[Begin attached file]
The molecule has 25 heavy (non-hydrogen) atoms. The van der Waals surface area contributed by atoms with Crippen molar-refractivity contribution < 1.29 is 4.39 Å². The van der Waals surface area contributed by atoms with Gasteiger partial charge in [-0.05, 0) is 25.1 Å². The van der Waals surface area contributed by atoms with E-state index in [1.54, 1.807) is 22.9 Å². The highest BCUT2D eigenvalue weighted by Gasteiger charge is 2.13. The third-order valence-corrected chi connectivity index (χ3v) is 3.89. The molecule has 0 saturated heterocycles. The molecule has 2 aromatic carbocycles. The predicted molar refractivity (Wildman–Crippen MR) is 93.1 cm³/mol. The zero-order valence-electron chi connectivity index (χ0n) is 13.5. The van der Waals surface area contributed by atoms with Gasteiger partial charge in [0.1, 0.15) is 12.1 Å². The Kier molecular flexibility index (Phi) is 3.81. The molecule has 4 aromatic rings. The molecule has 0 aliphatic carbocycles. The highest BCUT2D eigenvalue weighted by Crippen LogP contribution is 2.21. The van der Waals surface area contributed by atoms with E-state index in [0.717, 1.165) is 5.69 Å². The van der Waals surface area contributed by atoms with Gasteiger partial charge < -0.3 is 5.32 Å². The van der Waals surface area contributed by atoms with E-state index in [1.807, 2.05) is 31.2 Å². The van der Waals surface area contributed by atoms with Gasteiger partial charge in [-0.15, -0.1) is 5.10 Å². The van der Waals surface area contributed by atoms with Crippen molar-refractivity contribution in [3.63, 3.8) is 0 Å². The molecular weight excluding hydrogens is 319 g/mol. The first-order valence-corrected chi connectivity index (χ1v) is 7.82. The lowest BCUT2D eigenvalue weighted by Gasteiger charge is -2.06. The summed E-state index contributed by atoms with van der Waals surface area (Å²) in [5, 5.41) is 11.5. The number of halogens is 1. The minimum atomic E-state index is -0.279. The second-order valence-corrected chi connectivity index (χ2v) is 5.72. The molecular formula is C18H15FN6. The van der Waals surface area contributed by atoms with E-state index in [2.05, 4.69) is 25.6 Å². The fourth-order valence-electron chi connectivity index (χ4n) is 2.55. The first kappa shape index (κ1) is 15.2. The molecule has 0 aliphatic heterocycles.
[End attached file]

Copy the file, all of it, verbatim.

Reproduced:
The molecule has 25 heavy (non-hydrogen) atoms. The van der Waals surface area contributed by atoms with Crippen molar-refractivity contribution < 1.29 is 4.39 Å². The van der Waals surface area contributed by atoms with Gasteiger partial charge in [-0.05, 0) is 25.1 Å². The van der Waals surface area contributed by atoms with E-state index in [1.54, 1.807) is 22.9 Å². The highest BCUT2D eigenvalue weighted by Gasteiger charge is 2.13. The third-order valence-corrected chi connectivity index (χ3v) is 3.89. The molecule has 0 saturated heterocycles. The molecule has 2 aromatic carbocycles. The predicted molar refractivity (Wildman–Crippen MR) is 93.1 cm³/mol. The zero-order valence-electron chi connectivity index (χ0n) is 13.5. The van der Waals surface area contributed by atoms with Gasteiger partial charge in [0.1, 0.15) is 12.1 Å². The Kier molecular flexibility index (Phi) is 3.81. The molecule has 4 aromatic rings. The molecule has 0 aliphatic carbocycles. The highest BCUT2D eigenvalue weighted by Crippen LogP contribution is 2.21. The van der Waals surface area contributed by atoms with E-state index in [0.717, 1.165) is 5.69 Å². The van der Waals surface area contributed by atoms with Gasteiger partial charge < -0.3 is 5.32 Å². The van der Waals surface area contributed by atoms with E-state index in [1.807, 2.05) is 31.2 Å². The van der Waals surface area contributed by atoms with Gasteiger partial charge in [-0.15, -0.1) is 5.10 Å². The van der Waals surface area contributed by atoms with Crippen molar-refractivity contribution in [3.63, 3.8) is 0 Å². The molecular weight excluding hydrogens is 319 g/mol. The first-order valence-corrected chi connectivity index (χ1v) is 7.82. The lowest BCUT2D eigenvalue weighted by Gasteiger charge is -2.06. The summed E-state index contributed by atoms with van der Waals surface area (Å²) in [5, 5.41) is 11.5. The number of halogens is 1. The minimum atomic E-state index is -0.279. The second-order valence-corrected chi connectivity index (χ2v) is 5.72. The molecular formula is C18H15FN6. The van der Waals surface area contributed by atoms with E-state index in [2.05, 4.69) is 25.6 Å². The fourth-order valence-electron chi connectivity index (χ4n) is 2.55. The first kappa shape index (κ1) is 15.2. The molecule has 0 aliphatic heterocycles.